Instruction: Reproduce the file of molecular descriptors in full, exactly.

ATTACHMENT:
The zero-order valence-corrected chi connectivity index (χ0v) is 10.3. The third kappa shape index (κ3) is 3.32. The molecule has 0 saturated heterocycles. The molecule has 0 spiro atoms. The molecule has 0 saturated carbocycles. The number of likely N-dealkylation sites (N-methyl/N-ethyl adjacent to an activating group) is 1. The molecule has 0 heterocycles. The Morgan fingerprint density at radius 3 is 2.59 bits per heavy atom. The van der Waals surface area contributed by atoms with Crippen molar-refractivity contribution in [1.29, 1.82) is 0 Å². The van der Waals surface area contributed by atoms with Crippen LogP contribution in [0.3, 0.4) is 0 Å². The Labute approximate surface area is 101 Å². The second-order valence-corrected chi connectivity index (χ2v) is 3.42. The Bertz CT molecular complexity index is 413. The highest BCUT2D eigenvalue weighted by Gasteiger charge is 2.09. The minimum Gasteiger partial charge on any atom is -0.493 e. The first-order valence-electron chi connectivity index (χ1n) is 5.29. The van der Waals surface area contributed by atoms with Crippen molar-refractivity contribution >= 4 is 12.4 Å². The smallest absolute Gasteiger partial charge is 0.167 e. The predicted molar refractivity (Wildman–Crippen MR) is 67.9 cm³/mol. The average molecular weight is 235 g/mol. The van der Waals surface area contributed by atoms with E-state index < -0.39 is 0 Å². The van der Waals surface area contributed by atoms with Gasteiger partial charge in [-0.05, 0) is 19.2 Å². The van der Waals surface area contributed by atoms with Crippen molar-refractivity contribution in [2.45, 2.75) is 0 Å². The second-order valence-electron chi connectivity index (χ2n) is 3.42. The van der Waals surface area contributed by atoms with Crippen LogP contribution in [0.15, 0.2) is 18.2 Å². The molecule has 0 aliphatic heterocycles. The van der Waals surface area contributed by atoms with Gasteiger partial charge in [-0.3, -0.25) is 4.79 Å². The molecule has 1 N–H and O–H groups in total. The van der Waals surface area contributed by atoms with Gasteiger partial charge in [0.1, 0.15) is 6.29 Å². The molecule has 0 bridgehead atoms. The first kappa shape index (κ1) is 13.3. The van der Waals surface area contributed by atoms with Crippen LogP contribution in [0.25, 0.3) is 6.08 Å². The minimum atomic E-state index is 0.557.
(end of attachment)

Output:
The zero-order valence-corrected chi connectivity index (χ0v) is 10.3. The third kappa shape index (κ3) is 3.32. The molecule has 0 saturated heterocycles. The molecule has 0 spiro atoms. The molecule has 0 saturated carbocycles. The number of likely N-dealkylation sites (N-methyl/N-ethyl adjacent to an activating group) is 1. The molecule has 0 heterocycles. The Morgan fingerprint density at radius 3 is 2.59 bits per heavy atom. The van der Waals surface area contributed by atoms with Crippen molar-refractivity contribution in [1.29, 1.82) is 0 Å². The van der Waals surface area contributed by atoms with Crippen LogP contribution in [0.3, 0.4) is 0 Å². The Labute approximate surface area is 101 Å². The second-order valence-corrected chi connectivity index (χ2v) is 3.42. The Bertz CT molecular complexity index is 413. The highest BCUT2D eigenvalue weighted by Gasteiger charge is 2.09. The minimum Gasteiger partial charge on any atom is -0.493 e. The first-order valence-electron chi connectivity index (χ1n) is 5.29. The van der Waals surface area contributed by atoms with Crippen molar-refractivity contribution >= 4 is 12.4 Å². The smallest absolute Gasteiger partial charge is 0.167 e. The predicted molar refractivity (Wildman–Crippen MR) is 67.9 cm³/mol. The average molecular weight is 235 g/mol. The van der Waals surface area contributed by atoms with E-state index < -0.39 is 0 Å². The van der Waals surface area contributed by atoms with Gasteiger partial charge in [-0.05, 0) is 19.2 Å². The van der Waals surface area contributed by atoms with Crippen molar-refractivity contribution in [2.45, 2.75) is 0 Å². The second-order valence-electron chi connectivity index (χ2n) is 3.42. The van der Waals surface area contributed by atoms with Crippen LogP contribution in [0.15, 0.2) is 18.2 Å². The molecule has 0 aliphatic heterocycles. The van der Waals surface area contributed by atoms with Gasteiger partial charge in [-0.3, -0.25) is 4.79 Å². The molecule has 1 N–H and O–H groups in total. The van der Waals surface area contributed by atoms with Gasteiger partial charge in [0.1, 0.15) is 6.29 Å². The molecule has 0 bridgehead atoms. The first kappa shape index (κ1) is 13.3. The van der Waals surface area contributed by atoms with Crippen LogP contribution in [0.25, 0.3) is 6.08 Å². The minimum atomic E-state index is 0.557.